Probe: June 18, 2002

June 18, 2002

QUESTION: If they want to name a street after boxing champ Manuel Ortiz, explain what he has done for the community.

Paul Rodriguez is one of the largest contributors to the El Centro Police Athletic League youth center. The center keeps kids involved in sports, off the streets and safe. Mr. Rodriguez actively supports it with his time, talent and money. The children who benefit are not political powerhouses. Neither are their parents, Some come from broken homes and desperately need role models. — Street Namer, El Centro

We hope El Centro will not sell the naming of its streets to the highest bidder. If the city changes Fourth Street to Paul Rodriguez, we hope it's not because Rodriguez donated close to $200,000 in time and money in the seven years he's been supporting the youth center. That sounds so sleazy. There's a better reason.

You can't put a price tag on Ortiz's contribution to Hispanics. In the heart of the Depression, he won the world bantamweight championship, giving Hispanic pride — and hope. He was the first Mexican to hold a world boxing title.


Not knowing what to make of him, big city sports writers called him "the little man with a hoe."

Why would a bigtime comic zero in on El Centro? Because like Ortiz, he used to live here. Born in Mazatlan, Rodriguez's parents moved to Mexicali when he was a toddler. Eventually they made it to the Imperial Valley, where his parents worked in the fields.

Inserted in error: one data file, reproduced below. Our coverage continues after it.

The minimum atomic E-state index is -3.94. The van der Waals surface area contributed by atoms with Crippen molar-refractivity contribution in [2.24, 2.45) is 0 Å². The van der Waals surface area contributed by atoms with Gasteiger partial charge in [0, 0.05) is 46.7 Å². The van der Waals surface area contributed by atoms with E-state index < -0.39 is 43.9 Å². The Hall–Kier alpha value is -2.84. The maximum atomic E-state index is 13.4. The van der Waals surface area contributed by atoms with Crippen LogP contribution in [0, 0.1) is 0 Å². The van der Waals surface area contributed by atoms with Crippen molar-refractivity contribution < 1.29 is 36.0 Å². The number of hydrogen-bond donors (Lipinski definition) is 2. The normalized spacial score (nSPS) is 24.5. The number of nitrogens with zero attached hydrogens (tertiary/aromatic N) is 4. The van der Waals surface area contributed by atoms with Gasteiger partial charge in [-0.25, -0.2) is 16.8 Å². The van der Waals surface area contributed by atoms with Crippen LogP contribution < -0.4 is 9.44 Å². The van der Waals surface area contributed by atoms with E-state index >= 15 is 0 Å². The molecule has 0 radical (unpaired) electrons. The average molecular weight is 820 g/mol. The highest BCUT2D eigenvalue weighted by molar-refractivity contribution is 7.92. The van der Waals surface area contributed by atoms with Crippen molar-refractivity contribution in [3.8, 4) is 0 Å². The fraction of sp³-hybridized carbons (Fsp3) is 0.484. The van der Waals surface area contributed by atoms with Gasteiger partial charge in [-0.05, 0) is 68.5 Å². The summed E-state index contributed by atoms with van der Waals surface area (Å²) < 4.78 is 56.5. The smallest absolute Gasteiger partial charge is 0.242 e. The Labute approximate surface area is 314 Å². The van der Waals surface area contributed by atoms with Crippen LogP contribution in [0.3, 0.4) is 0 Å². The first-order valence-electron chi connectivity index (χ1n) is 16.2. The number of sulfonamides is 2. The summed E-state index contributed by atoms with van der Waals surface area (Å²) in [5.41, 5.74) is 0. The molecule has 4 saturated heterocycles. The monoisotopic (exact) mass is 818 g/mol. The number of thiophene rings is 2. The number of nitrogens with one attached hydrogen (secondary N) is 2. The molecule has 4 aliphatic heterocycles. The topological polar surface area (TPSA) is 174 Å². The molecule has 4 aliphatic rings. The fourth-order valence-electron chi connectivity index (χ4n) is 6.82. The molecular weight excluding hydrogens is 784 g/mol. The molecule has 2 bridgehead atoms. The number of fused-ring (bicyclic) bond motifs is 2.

When Paul Rodriguez was 12, his family got resident alien cards and moved to Salinas, where Rodriguez' mother still lives. Now there's a connection many Hispanics know well, Imperial Valley and Salinas. In Salinas, if you say "Valley," farm workers know you mean Imperial Valley.

That makes Rodriguez a hometown boy who made good — and that may be good enough to name a street after him. El Centro has lots of streets. There's no need to choose. It could have a Paul Rodriguez Boulevard and a Manuel Ortiz Avenue.

LAG, LAG, LAG — Villa Street, which is north of the railroad tracks, was a county road until it was annexed into the city a few years ago. It was not dedicated by the city but by the county. Even if it were (which it was not) there is still a lack of Hispanic streets in El Centro.

We noticed this after someone mentioned the lack of Hispanic names and we checked the maps. With a population 80 percent Hispanic, and no streets with Hispanic names, we have a need for some new street names.

We checked other Valley cities to see how El Centro stacks up against them. We lag, lag, lag. — Proud and Hopeful Hispanic, El Centro

A QUESADILLA SNACK — I have a friend in the Antelope Valley who would like to know the name of the other former Imperial Valley residents in the Antelope Valley. She's hoping they can get together and share a quesadilla. — Salud, e-mail

Send us your friend's telephone number or e-mail address and maybe the expatriates can get together. In the meantime, we'll pass on your e-mail address. Our Antelope Valley reader has a subscription to this newspaper.

OK, Antelope Valley, if you would like to share a quesadilla with another lonesome exile, e-mail the above reader at who can put you together.

Imperial Valley Press Online Articles